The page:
Slaven Bilic has admitted he is happy to handle injury-plagued striker Andy Carroll with kid gloves to get the best out of the West Ham talisman.

Carroll was fit again for the win over Huddersfield on Monday after another in  lay-off and he proved hugely influential in the 2-0 win at the London Stadium. The victory gave Bilic’s men their first points of the season, and helped them climb off the bottom of the table.

And collecting three points eased the pressure on Bilic, whose job is said to be under threat given the poor start to the Hammers campaign which saw them lose the opening three games on the season.

Now the Irons manager is keen for ex-Liverpool and Newcastle hitman Carroll to stay fit and replicate his form from the win over David Wagner’s side. Ahead of the Premier League clash at West Brom tomorrow, Bilic said: “Carroll is one of them who can lift a team. We’ve been saying it for two years, 100 times. He’s the player that everybody knows that he makes teams proud and he’s a player you can’t ignore.

“There are some players, and Andy’s one, that you have to find special treatment for. But that doesn’t mean that he can’t train the whole week. Most likely then he will get injured.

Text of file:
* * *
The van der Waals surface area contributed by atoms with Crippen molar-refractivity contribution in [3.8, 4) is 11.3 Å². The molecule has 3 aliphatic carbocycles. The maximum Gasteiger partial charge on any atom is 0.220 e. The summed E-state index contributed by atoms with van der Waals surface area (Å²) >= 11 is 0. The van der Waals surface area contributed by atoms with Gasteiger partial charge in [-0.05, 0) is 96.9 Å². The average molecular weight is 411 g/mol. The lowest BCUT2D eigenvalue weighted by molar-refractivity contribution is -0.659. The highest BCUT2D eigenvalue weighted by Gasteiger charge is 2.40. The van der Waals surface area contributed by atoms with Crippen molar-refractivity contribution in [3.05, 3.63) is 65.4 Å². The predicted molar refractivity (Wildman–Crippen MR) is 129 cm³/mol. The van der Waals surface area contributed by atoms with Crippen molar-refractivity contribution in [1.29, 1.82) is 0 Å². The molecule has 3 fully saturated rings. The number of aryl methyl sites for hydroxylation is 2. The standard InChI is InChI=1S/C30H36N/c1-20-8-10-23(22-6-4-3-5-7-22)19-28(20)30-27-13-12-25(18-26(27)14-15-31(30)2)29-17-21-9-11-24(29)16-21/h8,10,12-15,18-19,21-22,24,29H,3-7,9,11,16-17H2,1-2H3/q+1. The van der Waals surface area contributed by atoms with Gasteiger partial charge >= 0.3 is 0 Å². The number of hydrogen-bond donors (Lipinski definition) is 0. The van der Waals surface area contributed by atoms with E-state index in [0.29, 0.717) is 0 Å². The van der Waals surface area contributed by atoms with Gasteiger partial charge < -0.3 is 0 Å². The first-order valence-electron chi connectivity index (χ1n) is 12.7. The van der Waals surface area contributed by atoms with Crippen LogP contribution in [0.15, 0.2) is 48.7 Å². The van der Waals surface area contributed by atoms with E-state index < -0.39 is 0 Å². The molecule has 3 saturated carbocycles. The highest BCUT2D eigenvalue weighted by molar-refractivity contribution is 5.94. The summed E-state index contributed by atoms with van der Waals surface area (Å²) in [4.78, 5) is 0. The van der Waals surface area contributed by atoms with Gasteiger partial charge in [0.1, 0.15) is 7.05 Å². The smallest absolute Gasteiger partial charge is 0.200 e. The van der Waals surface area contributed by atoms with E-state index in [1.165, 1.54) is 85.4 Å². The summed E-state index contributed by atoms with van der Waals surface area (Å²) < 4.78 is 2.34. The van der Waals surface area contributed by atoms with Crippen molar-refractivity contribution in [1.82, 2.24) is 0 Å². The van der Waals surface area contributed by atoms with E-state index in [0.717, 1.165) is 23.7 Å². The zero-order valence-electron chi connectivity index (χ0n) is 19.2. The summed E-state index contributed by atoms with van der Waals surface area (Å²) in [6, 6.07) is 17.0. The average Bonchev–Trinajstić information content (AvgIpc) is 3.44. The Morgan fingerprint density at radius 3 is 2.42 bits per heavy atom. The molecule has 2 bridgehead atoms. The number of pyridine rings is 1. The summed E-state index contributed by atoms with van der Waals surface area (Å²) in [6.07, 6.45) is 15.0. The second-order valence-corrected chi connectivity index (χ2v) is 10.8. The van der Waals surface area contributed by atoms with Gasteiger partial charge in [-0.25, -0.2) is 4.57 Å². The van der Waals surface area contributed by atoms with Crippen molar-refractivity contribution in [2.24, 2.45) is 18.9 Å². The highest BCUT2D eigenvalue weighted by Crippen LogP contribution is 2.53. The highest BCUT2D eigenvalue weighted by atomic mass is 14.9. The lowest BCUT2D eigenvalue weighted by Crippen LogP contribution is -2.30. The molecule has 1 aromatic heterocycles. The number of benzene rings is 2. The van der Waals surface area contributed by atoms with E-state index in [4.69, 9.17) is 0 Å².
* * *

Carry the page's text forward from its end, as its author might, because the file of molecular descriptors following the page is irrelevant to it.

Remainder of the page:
“On the other hand you can’t treat him as you’re treating a 20-year-old, like Declan Rice or Domingos Quina, who could train six hours a day. You need to find a balance. That is exactly what we are doing now. It looks good and we’re hoping that is going to last.”

Meanwhile, Bilic is desperate for his players to retain the confidence gleaned from the win against the Yorkshire outfit when they face Tony Pulis’ men.

He added: “Confidence is crucial. Confidence always comes and goes, but class is permanent. It’s important for a manager and we should have it now. If it was the reason for the disappointing start, then it’s an even bigger motivation for us on Saturday now we have it back.

“Let’s keep it, use it, and build on it. It’s not only games, but you have better trainings, atmosphere around the place and all that.

“It’s like a chain and you have many things that are more positive. We must continue, and I can help do that, yes. By being there, by talking to them on the pitch, by having individual talks and a number of things. That’s the way to keep that feeling.”